United States of America, Plaintiff-Appellee, v. Richard M. Hirschfeld, Defendant-Appellant., 964 F.2d 318 (4th Cir. 1992)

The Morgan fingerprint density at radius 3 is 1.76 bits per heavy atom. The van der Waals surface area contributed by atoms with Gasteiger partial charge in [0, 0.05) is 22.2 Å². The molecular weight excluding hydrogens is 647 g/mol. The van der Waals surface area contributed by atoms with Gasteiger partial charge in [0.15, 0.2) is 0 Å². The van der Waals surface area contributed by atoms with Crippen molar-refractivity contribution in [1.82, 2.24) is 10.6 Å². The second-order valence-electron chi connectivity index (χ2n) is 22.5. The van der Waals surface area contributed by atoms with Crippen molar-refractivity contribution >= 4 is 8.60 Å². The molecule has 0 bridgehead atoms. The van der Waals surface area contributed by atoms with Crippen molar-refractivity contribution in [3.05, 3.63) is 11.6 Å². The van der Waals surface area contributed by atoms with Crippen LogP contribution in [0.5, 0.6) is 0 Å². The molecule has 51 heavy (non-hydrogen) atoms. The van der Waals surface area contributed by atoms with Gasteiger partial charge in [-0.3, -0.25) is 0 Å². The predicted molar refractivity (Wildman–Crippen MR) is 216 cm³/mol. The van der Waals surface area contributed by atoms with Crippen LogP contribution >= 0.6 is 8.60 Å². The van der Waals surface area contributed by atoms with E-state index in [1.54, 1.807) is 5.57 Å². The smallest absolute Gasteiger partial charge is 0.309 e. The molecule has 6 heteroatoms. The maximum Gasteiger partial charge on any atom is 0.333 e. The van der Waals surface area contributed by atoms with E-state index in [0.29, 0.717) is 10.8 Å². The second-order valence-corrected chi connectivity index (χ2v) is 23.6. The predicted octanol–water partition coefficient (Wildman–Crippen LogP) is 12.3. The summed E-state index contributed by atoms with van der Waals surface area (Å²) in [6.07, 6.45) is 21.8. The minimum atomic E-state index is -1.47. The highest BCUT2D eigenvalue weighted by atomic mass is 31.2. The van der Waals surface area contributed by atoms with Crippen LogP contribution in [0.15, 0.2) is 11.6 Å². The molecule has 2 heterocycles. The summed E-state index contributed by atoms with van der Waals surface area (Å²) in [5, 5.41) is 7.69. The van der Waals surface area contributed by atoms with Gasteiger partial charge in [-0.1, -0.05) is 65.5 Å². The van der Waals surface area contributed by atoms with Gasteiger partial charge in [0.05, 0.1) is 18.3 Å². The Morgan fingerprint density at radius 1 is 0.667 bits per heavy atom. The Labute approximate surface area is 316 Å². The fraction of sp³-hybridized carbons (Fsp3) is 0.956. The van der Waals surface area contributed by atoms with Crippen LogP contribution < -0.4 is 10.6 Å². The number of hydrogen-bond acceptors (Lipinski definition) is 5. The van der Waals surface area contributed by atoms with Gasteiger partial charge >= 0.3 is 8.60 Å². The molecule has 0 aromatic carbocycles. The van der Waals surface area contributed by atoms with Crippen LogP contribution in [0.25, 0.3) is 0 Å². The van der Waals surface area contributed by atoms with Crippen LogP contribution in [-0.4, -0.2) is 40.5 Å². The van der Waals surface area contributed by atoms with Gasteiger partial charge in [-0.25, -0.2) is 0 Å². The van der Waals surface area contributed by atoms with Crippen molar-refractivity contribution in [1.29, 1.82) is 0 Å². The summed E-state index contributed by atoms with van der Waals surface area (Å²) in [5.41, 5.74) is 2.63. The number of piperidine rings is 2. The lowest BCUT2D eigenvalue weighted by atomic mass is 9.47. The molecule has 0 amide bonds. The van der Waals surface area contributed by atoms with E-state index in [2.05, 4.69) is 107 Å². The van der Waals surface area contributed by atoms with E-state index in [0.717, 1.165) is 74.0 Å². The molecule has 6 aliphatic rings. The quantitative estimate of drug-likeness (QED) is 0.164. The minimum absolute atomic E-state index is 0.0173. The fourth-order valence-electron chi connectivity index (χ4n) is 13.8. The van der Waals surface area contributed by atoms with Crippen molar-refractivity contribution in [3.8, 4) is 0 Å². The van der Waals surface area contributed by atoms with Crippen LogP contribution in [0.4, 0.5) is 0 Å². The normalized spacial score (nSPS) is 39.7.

Andrew Lewis Frey, Mayer, Brown & Platt, Washington, D.C., argued (Kerry Edwards Cormier, Robert H. Bork, on brief), for defendant-appellant.David Glenn Barger, Asst. U.S. Atty., Alexandria, Va., argued (Richard Cullen, U.S. Atty., Alexandria, Va., Dana J. Boente, Sr. Trial Atty., Charles P. Rosenberg, Trial Atty., Tax Div., U.S. Dept. of Justice, Washington, D.C., on brief), for plaintiff-appellee.Before POWELL, Associate Justice (Retired), United States Supreme Court, sitting by designation, and HALL and NIEMEYER, Circuit Judges.OPINIONNIEMEYER, Circuit Judge:Richard M. Hirschfeld, a lawyer, was convicted of conspiracy to defraud the IRS in violation of 18 U.S.C. § 371 (Count I of the indictment against him), conspiracy to defraud the SEC in violation of 18 U.S.C. § 371 (Count II), and aiding in the preparation of his fraudulent income tax return for 1984 in violation of 26 U.S.C. § 7206(2) (Count III). The convictions are based on a complex series of financial transactions, controlled and manipulated by Hirschfeld to create for his benefit significant tax losses and to provide him with cash flow from the illegal underwriting of a small corporation. Hirschfeld was sentenced under the Sentencing Guidelines on Count I to 36 months imprisonment and under pre-guidelines' law on Counts II and III to 36 months on each. The sentences on Counts II and III were ordered to run concurrently with each other but consecutively to the sentence on Count I. He was also fined a total of $460,000.On appeal Hirschfeld contends that (1) Count II was barred by the applicable statute of limitations, (2) venue for Count III did not lie in the Eastern District of Virginia, (3) the jury was improperly instructed on the "good faith" defense to the tax counts, (4) the tax fraud counts and the SEC count were improperly joined, (5) the Sentencing Guidelines were improperly applied to Count I, and (6) the district court erred in calculating the appropriate Sentencing Guideline range for Count I. After carefully considering the arguments and reviewing the record, we are satisfied that no reversible error contributed to Hirschfeld's conviction or to his sentence, and accordingly we affirm.* Hirschfeld first contends that prosecution of Count II, charging him with conspiracy to defraud the SEC, was barred by the applicable five-year statute of limitations. He argues that the last act in furtherance of the conspiracy occurred in 1984 when the public underwriting of Robotronix Corporation, which was the object of the conspiracy, was completed, and he was not indicted until November 28, 1990, over six years later.The government contends that the object of the SEC conspiracy as alleged in Count II was to take Robotronix Corporation public, using the assistance of Stephen Goren who had been barred since 1973 from participating in such activity, and to conceal Goren's participation in the transaction and the payment to him for his participation. It maintains that, even though the underwriting was completed in 1984, acts in furtherance of disguising an improper payment to Goren, a necessary object of the conspiracy in light of Goren's suspension, took place within the five-year period before indictment. In 1986 Hirschfeld failed to report on his income tax return $2,000 received from Goren as interest on an advance of money made by Hirschfeld to Goren in connection with the underwriting. The government argues that the payment was not disclosed in order to conceal the illegal arrangement between Goren and Hirschfeld.The government also contends that Hirschfeld decided, as a tactical matter, not to raise and did not raise the statute of limitations defense in the district court and that the defense was thus waived.Before trial, Hirschfeld filed a "Notice of Probable Intent to Raise Statute of Limitations Defense to Counts in the Indictment" in which he stated:2. Although Rule 12(b) does not include a motion addressed to the statute of limitations as being in the group of motions which "must be raised prior to trial," [ ] Mr. Hirschfeld, in an abundance of caution, hereby gives notice of his probable intent to file such motion and, further, gives notice that he does not waive any defense based on the statute of limitations.3. The determination of whether the above-referenced motion, addressed to the issue of the statute of limitations in this case, should be filed is, at this time, premature because the defendant has not yet received the discovery in this case. Indeed, the filing of such motion may not be appropriate until the government's presentation of its casein-chief at trial, since the motion, of necessity, may arise from the evidence.The government filed a response, which noted that the statute of limitations defense would be waived if not preserved. Thereafter, Hirschfeld did not raise the statute of limitations defense, although he had several opportunities to do so. The defense was not included as part of his motion for judgment of acquittal or post-verdict motions, and it was never voiced during trial or argued to the district court at any time. The issue has been raised for the first time on appeal.While counsel for Hirschfeld was obviously aware of the defense, the strategy apparently undertaken was to meet the charges of Count II head on and not suggest that "the crime may have been committed, but you got me too late." Faced at that time with the choice of strategies and the possible damage that the limitations defense might cause to a defense on the merits, it was not unreasonable for Hirschfeld to have relinquished the limitations defense because of the murky question of whether post-underwriting conduct within the limitations period was in furtherance of the conspiracy. Having lost on the merits, however, and not having raised the limitations defense below, Hirschfeld cannot now, in hindsight, raise the defense for the first time on appeal. See United States v. Walsh, 700 F.2d 846, 855-56 (2d Cir.), cert. denied, 464 U.S. 825, 104 S.Ct. 96, 78 L.Ed.2d 102 (1983). We therefore refuse to consider whether the conspiracy continued into the five-year period before indictment.IIHirschfeld also contends that the government did not prove that the Eastern District of Virginia was a proper venue in which to prosecute Count III, charging him with willfully aiding or assisting in, or procuring, counseling, or advising the preparation of his 1984 income tax return in violation of 26 U.S.C. § 7206(2). Hirschfeld relies on the facts that the tax return for 1984 was prepared in California, mailed from Charlottesville, Virginia (located in the Western District of Virginia), and filed at the IRS center in Memphis, Tennessee. None of these locations is within the Eastern District of Virginia.The government points out, however, that other acts undertaken by Hirschfeld to aid and assist in the preparation of the return took place in the Eastern District of Virginia. From the Eastern District of Virginia, Hirschfeld applied for and obtained an extension to file his 1984 return which was incorporated in the return; he purportedly paid a $2.1 million judgment in the Eastern District of Virginia which turned out to be a fraudulent settlement of a sham lawsuit that formed the basis for a false tax deduction on his 1984 return; he allegedly provided assistance from the Eastern District of Virginia to a coconspirator in the preparation of a document entitled "Satisfaction of Judgment" which was attached to his return; the "Satisfaction of Judgment" referenced an agreement which was allegedly fraudulently entered into in the Eastern District of Virginia; he sent a letter from the Eastern District of Virginia to a co-conspirator's lawyer discussing a potential fraudulent lawsuit and subsequent tax deduction; he failed to disclose on Schedule B interest income from Stephen Goren which arose primarily out of actions in the Eastern District of Virginia; and he claimed allegedly false insurance and legal expenses on lines 16 and 19 of Schedule C of the return, based in part on documents that were created in the Eastern District of Virginia.The general venue statute for crimes, as set forth in 18 U.S.C. § 3237(a), provides:Except as otherwise expressly provided by enactment of Congress, any offense against the United States begun in one district and completed in another, or committed in more than one district, may be inquired of and prosecuted in any district in which such offense was begun, continued, or completed.While 26 U.S.C. § 7206(2), which is involved here, does not expressly identify where the tax violation is deemed to have occurred, the prohibitive language focuses on the conduct of any person who "aids or assists in, or procures, counsels, or advises the preparation" of a false return. Thus, any such conduct constitutes a continuation of the offense and forms a basis for establishing venue. See United States v. Griffin, 814 F.2d 806, 810 (1st Cir.1987). Hirschfeld reads § 7206(2) too narrowly in focusing only on where the return was prepared, mailed, and filed. The prohibition by its own terms reaches conduct which consists of aiding and assisting in the preparation of a false return. See United States v. Nealy, 729 F.2d 961, 962-63 (4th Cir.1984) (upholding conviction under § 7206(2) of defendant who assisted in the preparation of a false engineering report which he knew would be used to compute unjustified deductions).Because Hirschfeld, while in the Eastern District of Virginia, participated actively in assisting and preparing his 1984 return, which he knew included fraudulent deductions, the Eastern District of Virginia was a proper venue for the prosecution of the offense.IIIHirschfeld next contends that his convictions on Counts I and III should be reversed because the court's instruction on "willfulness" was misleading and deprived him of the right to have his "good faith" defense adequately presented to the jury. Section 7206(2) imposes punishment for willful violations, and "willfulness," in the context of criminal income tax cases, is defined as a " 'voluntary, intentional violation of a known legal duty.' " Cheek v. United States, --- U.S. ----, 111 S.Ct. 604, 610, 112 L.Ed.2d 617 (1991) (quoting United States v. Bishop, 412 U.S. 346, 360, 93 S.Ct. 2008, 2017, 36 L.Ed.2d 941 (1973)). In Cheek the Court held that willfulness is to be determined by a subjective standard and it therefore prohibited instructing the jury that in order to have a good faith defense, one's belief must be objectively reasonable. Id., 111 S.Ct. at 610-12.In this case, the district court's charge to the jury included the following instructions in connection with the "willfulness" requirement and the "good faith" defense:[A]s I have told you, each of the counts in this indictment requires that the defendant have acted willfully. Willfulness requires that the government prove beyond a reasonable doubt that the law imposed a duty on the defendant, that the defendant knew of this duty, and that he voluntarily and intentionally violated that duty.The defendant's conduct is also not willful if he acted through negligence, inadvertence or mistake, or due to a good faith misunderstanding of the requirements of the law.* * * * * *Now, members of the jury, the good faith--the good faith of defendant Richard Hirschfeld is a complete defense to the charge in Count One of conspiring to defraud the Internal Revenue Service and to charges in Counts Three and Four of aiding in the preparation of false income tax returns. This is because "good faith" is simply inconsistent with willfulness--with the "willfulness" required by each of those counts.While the term "good faith" has no precise definition, it means, among other things, an honest belief, a lack of malice, and the intent to perform all lawful obligations. A person who acts on a belief or on an opinion honestly held is not punishable under the law merely because that honest belief turns out to be incorrect or wrong.The tax laws subject to criminal punishment only those people who willfully violate those laws.If a person acts without reasonable grounds for belief that his conduct is unlawful, it is for the jury to decide whether that person is acting in good faith in order to comply with the law, or whether that person has willfully violated the law.A person who believes that his tax return, as prepared by his accountant, truthfully reports his taxable income and allowable deductions under the tax law acts in good faith and cannot be found guilty of willfully conspiring to defraud the Internal Revenue Service and willfully aiding in the preparation of a false tax return as is charged in Counts One, Three, and Four of the indictment. Willfulness does not mean mere negligence, or even gross negligence.* * * * * *If the evidence in the case leaves you with a reasonable doubt as to whether the defendant acted in good faith or acted willfully, you must acquit the defendant as to all counts in which such a reasonable doubt is present.Taken as a whole, we do not think that the district court's instructions introduced reversible error. The court described subjective good faith as an "honest belief ... and the intent to perform all lawful obligations," and it amplified the definition by instructing that "[a] person who acts on a belief or an opinion honestly held is not punishable under the law merely because that honest belief turns out to be incorrect or wrong." We believe that this instruction fairly complies with the standard described in Cheek.Hirschfeld complains that the district court omitted his requested clarification that a person can act in good faith "even where there are no reasonable grounds for the person's honest belief," and that omission had the tendency to confuse the jury when the court instructed that "[i]f a person acts without reasonable grounds for belief that his conduct is unlawful, it is for the jury to decide whether that person is acting in good faith." Hirschfeld argues that the district court imposed in essence a requirement of objective reasonableness, a conclusion reached on a similar instruction in United States v. Powell, 936 F.2d 1056 (9th Cir.1991).While there is language in the district court's instruction that is similar to the inadequate instruction given in Powell, the instructions in Powell did not include the elaborate discussion about when a person acts in good faith. For instance, Powell did not contain the phrase, included by the district court here, "A person who acts on a belief or on an opinion honestly held is not punishable under the law merely because that honest belief turns out to be incorrect or wrong." We believe that the district court's later use of the word "reasonable" was not used to define "good faith," but rather to introduce the circumstances under which the jury would have to determine whether subjective good faith is to be applied. Cf. United States v. Fowler, 932 F.2d 306, 318 (4th Cir.1991) (concluding, in a prosecution for conversion and conveyance of unauthorized documents, that the use of "the one word 'reasonable,' in the context of which the district court spoke and in light of all the other instructions could not have misled the jury" into applying a standard of objective reasonableness).Accordingly we conclude that the district court's charge in this case, when read in its entirety, did not instruct the jury to determine "willfulness" from an objective standard, and, therefore, we find no reversible error.IVHirschfeld argues that the convictions on all counts should be reversed because the SEC conspiracy count was improperly joined with the tax fraud counts. He argues that the conspiracies were separate, and joining them caused him prejudice.Federal Rule of Criminal Procedure 8(a) permits joinder of separate offenses if they "are of the same or similar character or are based on the same act or transaction or on two or more acts or transactions connected together or constituting parts of a common scheme or plan." We have interpreted "connected transactions" flexibly, as " 'implying a connection of logical relationship.' " See United States v. LaRouche, 896 F.2d 815, 830 n. 5 (4th Cir.), cert. denied, 496 U.S. 927, 110 S.Ct. 2621, 110 L.Ed.2d 642 (1990) (quoting United States v. Carmichael, 685 F.2d 903, 910 (4th Cir.1982), cert. denied, 459 U.S. 1202, 103 S.Ct. 1187, 75 L.Ed.2d 434 (1983)).In this case there were both logical and factual connections between the SEC and tax conspiracies. For example, Hirschfeld met conspirators from both conspiracies in Virginia Beach on February 3, 1984, to pay them off. He orchestrated the transfer of funds to Robert Chastain, a principal member of the tax conspiracy, who, in turn, made a $120,000 payment to Stephen Goren, a member of the SEC conspiracy, in exchange for a worthless screen play for the purpose of concealing Goren's involvement with Hirschfeld. The $120,000 payment served two purposes for Hirschfeld. It concealed a payment back from the tax conspirator and disguised a payment to the SEC conspirator for his participation in the Robotronix stock offering.The district court's decision not to sever the two conspiracies for trial is reviewed by us under an abuse of discretion standard. See LaRouche, 896 F.2d at 830. In the circumstances of this case, we do not find that the district court abused its discretion in failing to grant the severance.VChallenging his sentence on Count I (the tax conspiracy count), Hirschfeld argues that the district court should not have applied the Sentencing Guidelines which became effective November 1, 1987, because the conduct occurred at the latest in March 1986 when Hirschfeld filed his 1984 tax return. This was some eight months before the effective date of the Sentencing Guidelines. The government contends that the conspiracy, which included conduct of Hirschfeld's coconspirators, extended well into 1989.Count I alleges that Hirschfeld conspired with Robert Chastain and others to defraud the IRS by creating a $2.1 million false income tax deduction claimed by Hirschfeld on his 1984 return. The $2.1 million deduction was claimed because of the payment of that sum by Hirschfeld to Chastain in a fraudulent settlement of a sham law suit. In an attempt to have the transaction withstand tax scrutiny, an object of the conspiracy, Hirschfeld claimed the deduction, and therefore Chastain believed he had to report the income. Because Chastain, a coconspirator, did not file his 1984 tax return until June 1989 when he reported the $2.1 million as an income item attributable to the fraudulent settlement with Hirschfeld, his conduct in furtherance of the conspiracy occurred during the period when the Sentencing Guidelines were applicable. The district court was thus not in error in applying the Sentencing Guidelines when sentencing Hirschfeld on Count I.VIFinally, Hirschfeld contends that the district court erred in calculating his base offense level on Count I under the Sentencing Guidelines. His principal contention is that the offense level for Count I should not have been enhanced on the basis of the amount of gross income or taxable income understated because even without the false deduction, he had no gross income in 1984 against which to apply the false deduction. He argues that the government did not sustain an "actual tax loss," and therefore his sentence should not be enhanced by the amount of the false deduction as if the government sustained a loss. See U.S.S.G. §§ 2T1.3, 2T4.1.The government agrees that it did not actually sustain a tax loss for the tax year 1984. But it contends that there was evidence to reveal Hirschfeld's intent to carry forward the loss created by the deduction to reduce taxable income in future years. It notes appropriately that the background commentary to § 2T1.3 of the Sentencing Guidelines points out that future tax loss is an appropriate consideration in evaluating the seriousness of the offense:[I]n instances where the defendant is setting the groundwork for evasion of a tax that is expected to become due in the future, he may make false statements and underreport income that as of the time of conviction may not yet have resulted in a tax loss. In order to gauge the seriousness of these offenses, the guidelines establish a rule for determining a "tax loss" based on the nature and magnitude of the false statements made.The situation involving future tax losses differs from that presented in United States v. Schmidt, 935 F.2d 1440, 1450-51 (4th Cir.1991), in which defendants were convicted of various federal tax violations arising out of a scheme to sell trusts known as Unincorporated Business Organizations (UBOs). Under the scheme, the purchasers of the UBOs transferred income from their personal tax returns to trust tax returns and diminished their taxable income by claiming otherwise unavailable deductions and by effecting distributions of income "offshore." At sentencing, the district court calculated the "tax loss" under § 2T1.3 by taking 28% of the total amount of the gross income reported on UBO purchasers' trust tax returns, despite the fact that otherwise they would have been required to report the same amount of income on their individual returns. We reversed, concluding that although the purchasers had no legitimate right to report any of their income on trust tax returns, the government did not suffer a tax loss merely because the taxpayers were reporting income on a trust return rather than an individual return. Rather, the tax loss was represented by the illegitimate deductions and by the understated gross income caused by income "distributed" to them through an off-shore institution.In the present case the district court determined "tax loss" under § 2T1.3 by calculating 28% of the false lawsuit settlement deduction reported on Hirschfeld's return. As distinguished from Schmidt, where the reporting of income on the trust return did not, and would not have, produced a loss of tax revenue, Hirschfeld's fraudulent deduction would have directly reduced the amount of tax ultimately due. Although the deduction did not produce a tax loss in the year that it was claimed, it set "the groundwork for evasion of a tax that [was] expected to become due in the future." See U.S.S.G. § 2T1.3, comment. (backg'd).Thus, in determining the magnitude of the false statement, i.e. the false deduction, it was appropriate for the district judge to consider the potential loss of future tax revenue determined by a percentage of the amount of income that would be sheltered by the false deduction.Finally, with respect to the district court's finding to enhance Hirschfeld's sentence based on his role in the conspiracy and previous criminal history, we find no error.For all of the foregoing reasons, therefore, we affirm the judgment of the district court.AFFIRMED.